The implementation of the Lesotho Highlands Water Project (LHWP), one of the largest infrastructure projects in the world, provides a valuable income stream to the Lesotho economy, through the sale of water from the Highlands to South Africa. However, the construction of dams and transfer tunnels in Phase 1 of the project has adversely affected over 100,000 local people. In Mapeleng village, seismic activity that resulted from the construction of the dam caused damage to houses and property, and also destroyed local wells. In a terrible irony, the new Mapeleng village overlooks the Katse Dam, but it has had no access to clean water for 17 years. The effects of resettlement have been devastating for the community; in addition to the loss of their lands, food sources, livelihoods and social networks, for the last 17 years the women and children of Mapeleng have had to trek up a steep ravine every day, while balancing buckets on their heads, to collect brackish water.

Frustrated by the plight of his community, Chief Khethang of Mapeleng approached the Transformation Resource Centre (TRC). He and his community members became clients of the �Seinoli Project�, a joint public law project between the TRC and Protimos. The Seinoli Project lawyers and their liaison officer worked tirelessly over the last 3 years with the community to seek restoration of their water supply. The Lesotho Highlands Development Authority (LHDA) responded to Chief Khethang�s summons and in May 2012, Judge Moiloa approved the consent order, by which the LHDA will restore the water supply at Mapeleng. Work on the pipeline was completed in March 2013. Not only does this represent an important victory for Mapeleng and for the Seinoli Project lawyers, other communities are now seeking to use the law as a peaceful and effective means by which good governance and rights under Lesotho law can be implemented. A precedent has been set.

Protimos Director Fiona Darroch said, �Use of the law is a great strength in Lesotho; whilst this issue took courage and leadership from Chief Khethang, the LHDA has shown wisdom and foresight in consenting to restore this water supply, and we hope that many of the problems of the resettled communities in Phase 1 will be similarly solved, with amicable cooperation. This shows that Lesotho can boast good governance, as well as a plentiful supply of water and minerals, which can only benefit its economy in the long term.�

On 4th April 2013, the pipeline will be officially handed over to the community by the Hon. Minister of Energy, Meteorology and Water Resources. Thousands of lives will be transformed by restored access to potable water.This will be a cause for celebration among members of the Mapeleng community, as well as all of those who have contributed to the Seinoli Project. The ceremony will also be attended by representatives from the LHDA, the Water Commission and other Government and civil society stakeholders. Members of other afflicted communities will also attend � this serves as a reminder that there is still much more work to be done.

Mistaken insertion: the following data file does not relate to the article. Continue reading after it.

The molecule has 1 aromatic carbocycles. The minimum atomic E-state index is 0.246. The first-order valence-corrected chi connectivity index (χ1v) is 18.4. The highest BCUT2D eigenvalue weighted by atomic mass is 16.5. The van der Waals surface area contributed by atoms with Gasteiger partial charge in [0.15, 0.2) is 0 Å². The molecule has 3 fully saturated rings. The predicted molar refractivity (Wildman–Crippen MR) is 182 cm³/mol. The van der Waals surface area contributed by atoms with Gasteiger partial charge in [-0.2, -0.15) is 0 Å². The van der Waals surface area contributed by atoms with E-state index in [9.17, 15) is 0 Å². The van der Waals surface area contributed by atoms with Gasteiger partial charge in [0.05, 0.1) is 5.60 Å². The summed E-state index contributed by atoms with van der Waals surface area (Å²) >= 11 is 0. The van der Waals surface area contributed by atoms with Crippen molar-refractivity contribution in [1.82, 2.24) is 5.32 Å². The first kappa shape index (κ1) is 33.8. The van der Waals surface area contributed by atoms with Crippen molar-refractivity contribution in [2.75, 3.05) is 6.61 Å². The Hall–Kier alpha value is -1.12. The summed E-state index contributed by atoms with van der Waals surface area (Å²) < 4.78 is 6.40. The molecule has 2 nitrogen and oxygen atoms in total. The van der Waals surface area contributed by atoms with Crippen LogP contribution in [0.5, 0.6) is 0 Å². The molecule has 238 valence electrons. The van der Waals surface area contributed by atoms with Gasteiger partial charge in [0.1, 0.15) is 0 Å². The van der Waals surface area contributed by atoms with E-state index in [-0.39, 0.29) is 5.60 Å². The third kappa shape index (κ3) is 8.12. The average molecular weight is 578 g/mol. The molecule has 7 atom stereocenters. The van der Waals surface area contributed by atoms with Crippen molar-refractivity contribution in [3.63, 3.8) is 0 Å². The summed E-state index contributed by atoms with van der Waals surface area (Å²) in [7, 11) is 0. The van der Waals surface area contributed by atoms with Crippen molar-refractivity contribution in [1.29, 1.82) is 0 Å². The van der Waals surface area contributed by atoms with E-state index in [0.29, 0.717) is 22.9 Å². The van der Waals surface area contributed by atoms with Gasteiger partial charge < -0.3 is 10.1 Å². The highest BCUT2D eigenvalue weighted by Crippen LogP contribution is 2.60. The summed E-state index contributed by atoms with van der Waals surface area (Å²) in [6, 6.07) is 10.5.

Note to editor: In the last 24 hours, the LHDA has been invited to commit to restore the water supply in other similarly affected communities. The International Water Day celebrations on 4th April at Mapeleng provide the LHDA with a wonderful opportunity to do the right thing for these forgotten villages.


Fiona Darroch
(+) 797 665 8887

About Protimos: Protimos empowers marginalised communities in developing countries to use the law to protect their social, economic and environmental interests. It does this by supporting the professional development of local lawyers and by improving legal systems. In so doing, Protimos develops sustainable legal resources that enable communities to become active and effective participants in the development of their own futures.

About the Transformation Resource Centre: The TRC is an ecumenical, non-governmental resource centre that advocates for justice, peace and participatory development, based in Maseru. It was established by a South African couple; Jimmy and Joan Stewart in 1979. TRC focuses on the promotion of democracy, human rights, rule of law, water and environmental justice, library and information dissemination, interactive debate and the strengthening of parliament.

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Burmese army clears way for Chinese mega-dams in Shan state

Burma Army moves tanks in as its orders Shan army out
Karen News, April 4, 2013
Author: Saw Blacktown

The Burma Army orders Shan Army to clear way for Chinese Mega Projects
while surrounding Shan State with tanks and artillery.

Burma's military has given an ultimatum to the Shan State Army-North
(SSA-N) to remove its troops from the West Bank of the Salween River,
near the construction of a Chinese backed mega dam.

On March 26, Burma's Northeast Regional Commander ordered the SSA-N to
move away from the area east of the Tangyan-Mong Kao road or face an
attack by Burma's military, local Shan groups said.

The SSA-N had until recently been permitted to operate in the area under